2. Dialectics Not a Standpoint

No theory escapes the marketplace any more; each one is put up for sale, just one possible opinion among competing opinions, all on display, all swallowed. A thought that would oppose this condition cannot strap on blinkers; the self-righteous conviction that one’s own theory has been spared this fate is bound to sink into self-advertisement. But dialectics need not fall silent in the face of this accusation, or the concomitant accusation that it is superfluous, arbitrary. The name “dialectics” says nothing more, to begin with, than that objects do not disappear into their concept, that they are not exhausted by it, that they come into contradiction with the customary norm of adequation. Contradiction is not what Hegel’s absolute idealism could not help but transfigure it into; it is not some Heraclitean essence. It is the index of the untruth of identity, of the vanishing of the conceptualized into the concept. The appearance of identity, however, is intrinsic to thought itself, according to it pure form. To think is to identify. Conceptual order smugly drapes itself across whatever thought seeks to comprehend. Its appearance and its truth are intertwined. Appearance cannot be willed away by decree, by, for instance, avowing some being-in-itself beyond the totality of cognitive determinations. Kant secretly says—and Hegel would later turn this against him—that the thing-in-itself that lies beyond the concept is completely indeterminate and thus void. An awareness of the conceptual totality’s illusory character has no choice but to break immanently through the appearance of total identity: by totality’s own measure. But the conceptual totality is constructed according to logic, whose core is the principle of the excluded middle, which means that anything that does not conform to this principle, anything that is qualitatively different, bears the mark of contradiction. Contradiction is the non-identical seen from the perspective of identity. The primacy of contradiction in dialectics takes the measure of heterogeneity in identity thought. Identity thought crashes into its own limits and thereby exceeds itself. Dialectics is the consistent and thorough consciousness of non-identity. It does not begin by occupying a standpoint. Thought is driven to dialectics by its own inevitable insufficiency, the guilt it bears for what it thinks. You could level against dialectics a charge first made by Hegel’s Aristotelian critics and repeated ever since—that it reduces everything that falls into its mill to the purely logical form of contradiction—and you could add, as Croce would still argue, that dialectics ignores the full multiplicity of the non-contradictory, of the merely diverse, but this would be blaming the method for the fault of the matter. Everything different will appear divergent, dissonant, negative, as long as consciousness is compelled, by its very formation, to press towards identity, as long, that is, as consciousness measures against its claim to totality anything not identical to it. Dialectics holds this up to consciousness as a contradiction. Contradictoriness, by dint of consciousness’s immanent quality, itself has an inescapably and fatally lawlike character. Identity and contradiction are welded together in thought. The totality of contradiction is nothing more than the untruth of total identification manifesting itself in identification. Contradiction is non-identity under the spell of a law that affects the non-identical as well.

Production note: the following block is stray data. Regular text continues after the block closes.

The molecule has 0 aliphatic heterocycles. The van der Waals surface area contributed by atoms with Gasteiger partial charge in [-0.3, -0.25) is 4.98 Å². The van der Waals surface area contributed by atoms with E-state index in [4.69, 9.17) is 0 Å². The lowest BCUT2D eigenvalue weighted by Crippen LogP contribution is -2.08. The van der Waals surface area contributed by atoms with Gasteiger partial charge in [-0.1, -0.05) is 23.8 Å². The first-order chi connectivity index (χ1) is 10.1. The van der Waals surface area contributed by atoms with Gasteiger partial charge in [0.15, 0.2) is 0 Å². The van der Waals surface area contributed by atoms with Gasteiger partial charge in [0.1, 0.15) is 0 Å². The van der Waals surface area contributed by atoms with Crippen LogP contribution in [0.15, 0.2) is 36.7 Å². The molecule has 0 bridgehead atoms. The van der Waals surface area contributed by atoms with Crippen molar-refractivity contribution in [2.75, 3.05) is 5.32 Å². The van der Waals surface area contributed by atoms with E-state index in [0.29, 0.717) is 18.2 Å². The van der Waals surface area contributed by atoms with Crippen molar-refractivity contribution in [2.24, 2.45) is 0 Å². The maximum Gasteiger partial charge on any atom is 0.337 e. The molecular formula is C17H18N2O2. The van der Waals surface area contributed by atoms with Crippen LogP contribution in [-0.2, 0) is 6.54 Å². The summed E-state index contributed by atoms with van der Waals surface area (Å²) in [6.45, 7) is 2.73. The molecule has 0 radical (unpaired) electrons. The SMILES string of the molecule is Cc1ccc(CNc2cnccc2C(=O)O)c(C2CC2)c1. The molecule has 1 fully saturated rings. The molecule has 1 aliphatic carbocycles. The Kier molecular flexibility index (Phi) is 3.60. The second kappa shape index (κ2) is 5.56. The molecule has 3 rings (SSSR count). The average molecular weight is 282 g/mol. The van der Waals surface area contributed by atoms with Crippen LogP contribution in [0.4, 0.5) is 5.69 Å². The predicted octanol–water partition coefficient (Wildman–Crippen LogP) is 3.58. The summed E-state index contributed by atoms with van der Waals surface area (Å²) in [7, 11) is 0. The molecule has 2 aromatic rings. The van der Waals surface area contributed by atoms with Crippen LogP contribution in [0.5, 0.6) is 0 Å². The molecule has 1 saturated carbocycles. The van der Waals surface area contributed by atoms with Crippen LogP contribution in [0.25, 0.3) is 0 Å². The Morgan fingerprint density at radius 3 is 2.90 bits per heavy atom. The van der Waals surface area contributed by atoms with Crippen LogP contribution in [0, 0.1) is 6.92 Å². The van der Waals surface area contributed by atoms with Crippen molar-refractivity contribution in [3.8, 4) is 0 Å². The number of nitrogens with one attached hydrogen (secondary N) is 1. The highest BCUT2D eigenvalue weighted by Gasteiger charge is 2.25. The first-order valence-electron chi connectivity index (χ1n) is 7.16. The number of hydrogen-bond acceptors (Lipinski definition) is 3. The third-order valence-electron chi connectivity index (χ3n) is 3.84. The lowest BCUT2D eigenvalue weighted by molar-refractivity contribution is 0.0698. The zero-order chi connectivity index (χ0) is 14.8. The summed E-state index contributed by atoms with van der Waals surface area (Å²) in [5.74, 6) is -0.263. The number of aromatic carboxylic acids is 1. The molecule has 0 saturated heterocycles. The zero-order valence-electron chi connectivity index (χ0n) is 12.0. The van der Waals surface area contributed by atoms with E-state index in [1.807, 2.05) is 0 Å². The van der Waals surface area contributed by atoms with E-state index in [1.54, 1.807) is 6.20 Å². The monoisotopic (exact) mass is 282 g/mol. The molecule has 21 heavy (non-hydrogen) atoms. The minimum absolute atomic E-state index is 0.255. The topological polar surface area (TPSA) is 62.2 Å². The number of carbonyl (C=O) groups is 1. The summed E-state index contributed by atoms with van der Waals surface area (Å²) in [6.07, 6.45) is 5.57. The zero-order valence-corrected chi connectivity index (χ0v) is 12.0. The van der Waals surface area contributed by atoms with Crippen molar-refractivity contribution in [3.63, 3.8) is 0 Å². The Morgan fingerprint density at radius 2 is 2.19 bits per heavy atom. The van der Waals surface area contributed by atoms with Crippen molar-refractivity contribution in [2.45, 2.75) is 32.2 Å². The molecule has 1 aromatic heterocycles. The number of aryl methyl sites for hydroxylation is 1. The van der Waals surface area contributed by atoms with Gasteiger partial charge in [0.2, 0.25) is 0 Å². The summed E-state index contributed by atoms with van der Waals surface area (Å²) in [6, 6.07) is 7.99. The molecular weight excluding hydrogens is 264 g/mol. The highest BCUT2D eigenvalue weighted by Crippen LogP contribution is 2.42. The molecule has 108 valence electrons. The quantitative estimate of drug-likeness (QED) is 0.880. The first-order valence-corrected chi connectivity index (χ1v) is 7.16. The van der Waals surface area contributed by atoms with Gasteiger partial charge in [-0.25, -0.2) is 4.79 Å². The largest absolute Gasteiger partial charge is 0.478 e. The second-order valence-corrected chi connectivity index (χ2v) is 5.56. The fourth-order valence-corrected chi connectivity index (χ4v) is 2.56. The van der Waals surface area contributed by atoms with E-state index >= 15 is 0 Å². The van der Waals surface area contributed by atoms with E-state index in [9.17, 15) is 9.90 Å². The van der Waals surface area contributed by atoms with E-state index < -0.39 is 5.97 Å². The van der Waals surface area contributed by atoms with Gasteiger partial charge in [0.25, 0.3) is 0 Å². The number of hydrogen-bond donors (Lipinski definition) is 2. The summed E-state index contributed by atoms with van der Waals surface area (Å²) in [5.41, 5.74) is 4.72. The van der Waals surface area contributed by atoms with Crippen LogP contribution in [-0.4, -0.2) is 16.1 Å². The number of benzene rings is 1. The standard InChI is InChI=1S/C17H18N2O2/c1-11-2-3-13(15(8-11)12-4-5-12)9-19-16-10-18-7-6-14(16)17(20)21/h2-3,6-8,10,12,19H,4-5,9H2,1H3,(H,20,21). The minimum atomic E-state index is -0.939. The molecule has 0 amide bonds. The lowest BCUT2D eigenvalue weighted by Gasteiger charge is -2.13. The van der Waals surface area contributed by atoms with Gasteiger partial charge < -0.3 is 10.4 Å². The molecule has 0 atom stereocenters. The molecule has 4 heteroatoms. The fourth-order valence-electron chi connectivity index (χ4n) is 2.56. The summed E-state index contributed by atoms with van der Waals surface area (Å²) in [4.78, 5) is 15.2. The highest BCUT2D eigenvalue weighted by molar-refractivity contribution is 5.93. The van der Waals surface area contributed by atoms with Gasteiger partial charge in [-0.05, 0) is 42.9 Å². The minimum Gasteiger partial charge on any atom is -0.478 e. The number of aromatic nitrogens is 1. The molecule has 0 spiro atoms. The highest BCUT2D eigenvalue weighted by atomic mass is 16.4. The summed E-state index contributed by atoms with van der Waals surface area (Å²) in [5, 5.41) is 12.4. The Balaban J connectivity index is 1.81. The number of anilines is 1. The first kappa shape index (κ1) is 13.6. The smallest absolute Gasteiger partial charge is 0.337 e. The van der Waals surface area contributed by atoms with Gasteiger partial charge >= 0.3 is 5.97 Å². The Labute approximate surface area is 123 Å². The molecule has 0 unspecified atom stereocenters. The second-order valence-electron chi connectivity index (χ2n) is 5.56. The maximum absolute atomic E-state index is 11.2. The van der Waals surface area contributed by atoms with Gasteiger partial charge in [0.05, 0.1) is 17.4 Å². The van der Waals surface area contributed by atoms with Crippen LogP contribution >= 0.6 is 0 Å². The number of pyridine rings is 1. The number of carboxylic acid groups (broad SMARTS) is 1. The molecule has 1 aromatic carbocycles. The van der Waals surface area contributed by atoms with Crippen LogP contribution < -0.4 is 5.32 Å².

One response to “2. Dialectics Not a Standpoint

  1. You’re my hero. It is fantastic that you are doing this.